Students say police were ‘respectful’ during Blarney weekend

By Morgan Hughes

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Judith Gibson-Okunieff/Daily Collegian

(Judith Gibson-Okunieff/Daily Collegian)

This year’s “Blarney Blowout” was safer and more successful than years’ past in the opinions of University of Massachusetts students who were interviewed Sunday night.

The precautions to prevent another “Blarney Blowout” like the one in 2014 began before the weekend even started.

Both the Amherst and UMass Police Departments made sure the laws and expectations were clear on and off campus. They refused to allow non-residents into Puffton Village and increased patrols throughout the North Amherst area. Townehouse Condominiums did not permit guest parking.

The University contributed to crowd control by implementing a restricted guest policy that prohibited non-university students from being signed into residence halls or swiped into the dining commons all weekend.

“(Police) went to all the houses and apartments in neighborhoods that have high levels of activities and talked to us about how the day would go,” said Matt Lask, senior and brother of Alpha Sigma Phi fraternity on Phillips Street. “I thought that the police did a great job at alerting students in the area… to make sure that we all be careful and make sure to have a good but safe time.”

Mikey Greenstein, a sophomore mechanical engineering major, said he had positive interactions with police throughout the weekend. While walking from a house to a friend’s car on Friday, he was approached about suspicious activity involving theft in the area. He noted that police were respectful and understanding of his plans for the day. He said they just wanted to make sure he wasn’t getting into or causing any trouble in the area.

Thomas Fuccillo, a sophomore math major, said he believes the increased police presence helped keep things calm, but was unnecessary.

“Obviously it wasn’t crazy or anything because they had police everywhere but in my opinion it was just a giant waste of money,” he said. “Yes it makes sense to have police in the area but they overkilled it hugely.”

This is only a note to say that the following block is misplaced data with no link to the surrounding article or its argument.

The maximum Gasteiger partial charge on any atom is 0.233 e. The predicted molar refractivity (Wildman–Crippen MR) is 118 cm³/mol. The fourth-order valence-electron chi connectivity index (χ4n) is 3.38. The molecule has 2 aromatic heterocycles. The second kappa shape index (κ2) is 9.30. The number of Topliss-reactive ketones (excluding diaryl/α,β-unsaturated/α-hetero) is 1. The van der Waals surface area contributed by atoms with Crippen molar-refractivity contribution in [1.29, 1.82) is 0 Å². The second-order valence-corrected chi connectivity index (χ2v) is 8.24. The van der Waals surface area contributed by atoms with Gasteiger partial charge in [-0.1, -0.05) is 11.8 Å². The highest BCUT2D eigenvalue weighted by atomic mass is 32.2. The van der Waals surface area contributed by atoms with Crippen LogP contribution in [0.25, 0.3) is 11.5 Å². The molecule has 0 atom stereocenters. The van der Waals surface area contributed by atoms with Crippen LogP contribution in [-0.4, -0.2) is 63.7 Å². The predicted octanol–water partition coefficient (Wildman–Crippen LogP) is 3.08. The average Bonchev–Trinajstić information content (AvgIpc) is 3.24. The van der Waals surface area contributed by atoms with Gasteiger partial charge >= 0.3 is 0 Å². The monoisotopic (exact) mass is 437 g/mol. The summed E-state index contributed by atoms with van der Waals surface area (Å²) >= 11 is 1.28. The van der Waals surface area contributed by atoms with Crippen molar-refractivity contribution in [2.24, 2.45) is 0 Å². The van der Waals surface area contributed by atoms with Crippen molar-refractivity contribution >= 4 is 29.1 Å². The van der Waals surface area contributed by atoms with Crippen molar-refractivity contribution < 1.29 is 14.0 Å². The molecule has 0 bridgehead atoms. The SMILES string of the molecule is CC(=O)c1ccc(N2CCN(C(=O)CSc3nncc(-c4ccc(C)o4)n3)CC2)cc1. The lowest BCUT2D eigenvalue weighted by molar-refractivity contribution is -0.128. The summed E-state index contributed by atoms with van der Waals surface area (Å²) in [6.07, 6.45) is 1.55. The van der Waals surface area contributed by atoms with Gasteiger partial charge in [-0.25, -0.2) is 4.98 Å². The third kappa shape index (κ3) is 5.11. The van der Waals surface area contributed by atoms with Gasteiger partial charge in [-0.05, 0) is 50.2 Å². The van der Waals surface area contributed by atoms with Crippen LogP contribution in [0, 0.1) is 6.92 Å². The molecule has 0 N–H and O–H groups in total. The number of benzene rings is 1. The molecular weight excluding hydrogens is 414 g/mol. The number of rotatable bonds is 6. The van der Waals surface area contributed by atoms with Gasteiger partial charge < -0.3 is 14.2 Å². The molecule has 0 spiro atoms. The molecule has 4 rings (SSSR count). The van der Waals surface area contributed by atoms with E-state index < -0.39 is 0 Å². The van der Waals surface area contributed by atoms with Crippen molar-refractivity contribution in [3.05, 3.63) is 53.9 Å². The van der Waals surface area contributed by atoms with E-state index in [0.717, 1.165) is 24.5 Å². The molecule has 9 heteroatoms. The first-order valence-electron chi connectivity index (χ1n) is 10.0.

While he was happy with this weekend’s student-police interactions, Lask said he wishes there was more room for fun and safe gathering on Saturday.

“Hopefully over the years the cost for police presence will decrease,” he said.

Last year the University spent over $300,000 on police from other communities and activities to deter students from partying. This year hundreds of police officers from surrounding communities helped patrol Amherst and the University offered a free concert featuring artists Migos, Capital Cities and Jason Derulo.

Tara Graham, a freshman hospitality and tourism major, said she thought the concert was a “good alternative to day drinking.” She liked the artists that performed and felt the concert was “pretty under control.”

Lauren Baldwin, a freshman environmental science major, and Jill Hynes, computer science major, decided not to attend the concert and met up with friends off-campus. They said they felt the police did a good job at respectfully controlling crowds at off-campus gatherings.

“The police came and were very polite, and the owners of the house really respected them and asked everyone to leave,” she said.

Baldwin said she felt the “strict” police presence was warranted because of the celebration’s history, but “made it hard to have fun.”

“There were a lot of police present and (they) seemed to do a really good job controlling crowds,” she said. “I feel like they didn’t need that (many) police since there were already so many restrictions in place.”

Hynes added, “The police were very respectful and did their job well in my opinion. They kept everyone’s safety in mind without being rude.”

“They allowed it to be a safe and fun day while preventing people from getting hurt,” Lask said. “This Blarney seemed to go very smoothly and definitely improved the relationship of the students and police.”

Morgan Hughes can be reached at [email protected]

Editors Note: A previous version of this story included an error regarding the paraphrasing of a source. It has since been updated.